Is 'American Gods' Based On A Book? The New Starz Drama Has Literary Origins

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If you're missing Westworld and need a new fantasy, allegorical story for these crazy modern times, you're in luck. Starz has a new drama called American Gods, based on the 2001 Neil Gaiman novel. It has the kind of premise that's hard to fail. It's about a bunch of old, mythical gods who were brought to America by immigrants back in the day and now there are new, modern gods (based around media and tech, of course) and they're about to go to war.

To keep things interesting, there's a mortal guy caught in between these feuding gods, managing the whole thing. Ian McShane, Gillian Anderson, and some other big names are attached to the project, so it will definitely be worth a watch. But like a lot of fantasy shows based on books (Game of Thrones immediately comes to mind), things can get a little confusing and if you want to get hardcore into the show, you might want to read the book first. No, not so you can be one of those people who complains on Twitter about how the screenplay differs from the novel (unless you're into that sort of thing), but just so you can keep all the various gods and their backstories straight.

American Gods was published in 2001 and was highly acclaimed. The only bad thing about it? There isn't a sequel or a book series and there likely won't be one anytime soon. Gaiman told MTV News back in 2011 that he's been planning on writing a sequel ever since the first one, but hasn't gotten around to it. "I’ve been [planning] to do a second American Gods book since the first American Gods book," Gaiman stated. "The big problem I have is having a maximum of one body and one set of typing fingers at any time." But after he's done with everything else on his plate, he plans on starting the sequel.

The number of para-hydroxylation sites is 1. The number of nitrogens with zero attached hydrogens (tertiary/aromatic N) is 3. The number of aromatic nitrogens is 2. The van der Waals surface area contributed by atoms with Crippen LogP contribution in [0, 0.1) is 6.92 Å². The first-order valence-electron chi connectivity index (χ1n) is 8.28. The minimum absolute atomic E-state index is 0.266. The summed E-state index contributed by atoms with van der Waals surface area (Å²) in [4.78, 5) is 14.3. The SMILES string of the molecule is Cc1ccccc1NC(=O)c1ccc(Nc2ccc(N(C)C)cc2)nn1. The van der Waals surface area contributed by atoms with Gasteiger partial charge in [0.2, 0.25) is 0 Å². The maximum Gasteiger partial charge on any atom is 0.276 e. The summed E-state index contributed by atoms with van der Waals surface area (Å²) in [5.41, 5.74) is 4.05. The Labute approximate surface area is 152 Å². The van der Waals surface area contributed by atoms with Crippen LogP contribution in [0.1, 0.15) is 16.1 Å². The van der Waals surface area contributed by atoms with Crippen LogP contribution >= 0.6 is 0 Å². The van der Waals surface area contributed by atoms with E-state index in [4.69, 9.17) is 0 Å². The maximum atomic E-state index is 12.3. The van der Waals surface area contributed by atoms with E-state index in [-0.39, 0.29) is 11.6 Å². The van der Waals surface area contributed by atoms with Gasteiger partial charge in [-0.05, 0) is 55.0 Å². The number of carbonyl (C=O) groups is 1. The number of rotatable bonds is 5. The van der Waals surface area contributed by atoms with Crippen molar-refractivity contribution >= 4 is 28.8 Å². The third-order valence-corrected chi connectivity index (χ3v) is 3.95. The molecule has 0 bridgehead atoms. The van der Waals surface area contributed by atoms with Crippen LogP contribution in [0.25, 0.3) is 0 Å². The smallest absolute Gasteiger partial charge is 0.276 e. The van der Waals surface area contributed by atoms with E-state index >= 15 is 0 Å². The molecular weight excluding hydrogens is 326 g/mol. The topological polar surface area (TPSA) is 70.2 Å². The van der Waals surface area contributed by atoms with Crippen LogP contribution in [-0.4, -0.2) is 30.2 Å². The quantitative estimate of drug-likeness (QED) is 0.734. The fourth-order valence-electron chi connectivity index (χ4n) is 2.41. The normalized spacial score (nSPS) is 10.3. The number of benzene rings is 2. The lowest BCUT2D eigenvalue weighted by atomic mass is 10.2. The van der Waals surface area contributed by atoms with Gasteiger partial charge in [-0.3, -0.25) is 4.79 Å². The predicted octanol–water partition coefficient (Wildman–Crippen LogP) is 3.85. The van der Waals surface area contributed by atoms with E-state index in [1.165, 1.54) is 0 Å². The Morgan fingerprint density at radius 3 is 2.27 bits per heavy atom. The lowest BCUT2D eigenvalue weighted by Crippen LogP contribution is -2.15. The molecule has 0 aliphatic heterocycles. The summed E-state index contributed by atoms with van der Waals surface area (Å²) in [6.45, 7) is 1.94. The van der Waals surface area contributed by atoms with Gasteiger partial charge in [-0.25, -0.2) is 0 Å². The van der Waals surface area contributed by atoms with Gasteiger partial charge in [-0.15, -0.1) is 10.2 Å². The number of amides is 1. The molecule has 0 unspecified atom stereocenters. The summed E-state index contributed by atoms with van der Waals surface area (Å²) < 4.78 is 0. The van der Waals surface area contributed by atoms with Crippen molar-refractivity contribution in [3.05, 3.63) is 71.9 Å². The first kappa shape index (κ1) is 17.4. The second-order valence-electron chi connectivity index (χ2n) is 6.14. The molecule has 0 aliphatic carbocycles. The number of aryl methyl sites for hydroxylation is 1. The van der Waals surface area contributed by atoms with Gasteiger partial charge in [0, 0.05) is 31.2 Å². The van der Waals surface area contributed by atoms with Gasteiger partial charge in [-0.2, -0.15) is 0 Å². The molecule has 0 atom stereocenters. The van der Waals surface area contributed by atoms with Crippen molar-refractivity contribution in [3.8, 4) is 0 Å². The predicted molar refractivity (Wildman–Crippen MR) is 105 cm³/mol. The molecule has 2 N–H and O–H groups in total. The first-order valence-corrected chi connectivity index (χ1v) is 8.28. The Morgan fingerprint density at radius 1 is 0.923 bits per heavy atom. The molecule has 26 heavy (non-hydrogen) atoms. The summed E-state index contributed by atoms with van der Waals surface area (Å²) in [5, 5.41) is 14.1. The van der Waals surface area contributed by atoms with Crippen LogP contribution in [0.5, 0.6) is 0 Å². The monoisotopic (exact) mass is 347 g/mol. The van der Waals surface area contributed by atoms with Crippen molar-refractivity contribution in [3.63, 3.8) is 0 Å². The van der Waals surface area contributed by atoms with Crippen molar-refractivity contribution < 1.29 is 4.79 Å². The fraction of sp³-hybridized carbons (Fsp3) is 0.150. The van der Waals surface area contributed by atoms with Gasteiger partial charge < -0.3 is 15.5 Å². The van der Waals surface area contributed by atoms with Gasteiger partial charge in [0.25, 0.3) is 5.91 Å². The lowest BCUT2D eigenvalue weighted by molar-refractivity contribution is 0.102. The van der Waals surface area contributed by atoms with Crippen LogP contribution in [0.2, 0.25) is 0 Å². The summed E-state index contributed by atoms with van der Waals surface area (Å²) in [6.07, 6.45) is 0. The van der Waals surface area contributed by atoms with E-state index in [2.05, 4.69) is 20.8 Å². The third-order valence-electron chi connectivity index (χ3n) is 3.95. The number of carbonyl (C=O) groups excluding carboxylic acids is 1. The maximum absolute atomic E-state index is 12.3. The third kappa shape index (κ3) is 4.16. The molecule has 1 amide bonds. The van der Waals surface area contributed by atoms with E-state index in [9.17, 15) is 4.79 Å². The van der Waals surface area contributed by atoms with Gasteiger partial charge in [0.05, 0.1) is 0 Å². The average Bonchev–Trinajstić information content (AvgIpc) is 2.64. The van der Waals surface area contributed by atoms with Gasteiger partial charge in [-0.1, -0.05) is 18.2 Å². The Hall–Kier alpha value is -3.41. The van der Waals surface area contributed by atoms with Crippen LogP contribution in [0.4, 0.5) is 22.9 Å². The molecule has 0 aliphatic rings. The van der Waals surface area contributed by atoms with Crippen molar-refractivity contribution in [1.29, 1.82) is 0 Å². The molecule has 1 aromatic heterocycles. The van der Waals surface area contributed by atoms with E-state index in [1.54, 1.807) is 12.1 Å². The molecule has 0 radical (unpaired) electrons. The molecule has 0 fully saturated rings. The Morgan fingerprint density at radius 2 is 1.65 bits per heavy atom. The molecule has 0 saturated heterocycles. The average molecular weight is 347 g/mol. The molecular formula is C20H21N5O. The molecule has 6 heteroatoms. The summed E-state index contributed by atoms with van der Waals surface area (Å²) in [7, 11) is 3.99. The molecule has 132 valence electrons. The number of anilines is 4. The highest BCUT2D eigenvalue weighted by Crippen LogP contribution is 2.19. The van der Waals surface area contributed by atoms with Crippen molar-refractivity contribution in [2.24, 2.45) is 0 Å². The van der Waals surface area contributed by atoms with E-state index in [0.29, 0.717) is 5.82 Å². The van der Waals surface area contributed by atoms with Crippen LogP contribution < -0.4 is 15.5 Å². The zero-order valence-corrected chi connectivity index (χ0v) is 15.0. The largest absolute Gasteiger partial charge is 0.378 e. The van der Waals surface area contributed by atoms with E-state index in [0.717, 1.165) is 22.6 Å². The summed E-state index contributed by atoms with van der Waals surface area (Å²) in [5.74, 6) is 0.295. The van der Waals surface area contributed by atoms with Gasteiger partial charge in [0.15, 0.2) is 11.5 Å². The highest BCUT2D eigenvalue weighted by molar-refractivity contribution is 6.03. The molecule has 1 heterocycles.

But that doesn't mean he doesn't have an idea about what it will entail. He was able to work closely with the writers throughout the filming of American Gods and made sure that none of the storylines were messed up for a potential sequel. Gaiman told Entertainment Weekly about his influence in the writers' room:

There were moments, which they were very good about listening to, when I would say, 'Okay, nobody but you two knows anything at all about the plot of American Gods 2, but I need to tell you that this line, which seems like a bit of dialogue that you could lose, will become important. Or this little scene — an indigenous scene — which seems trivial will become important one day and if we get to season 5, we’ll need it then, so let’s put it here now.'

So pay attention as the series progresses. And at least we know they're already thinking about a Season 5.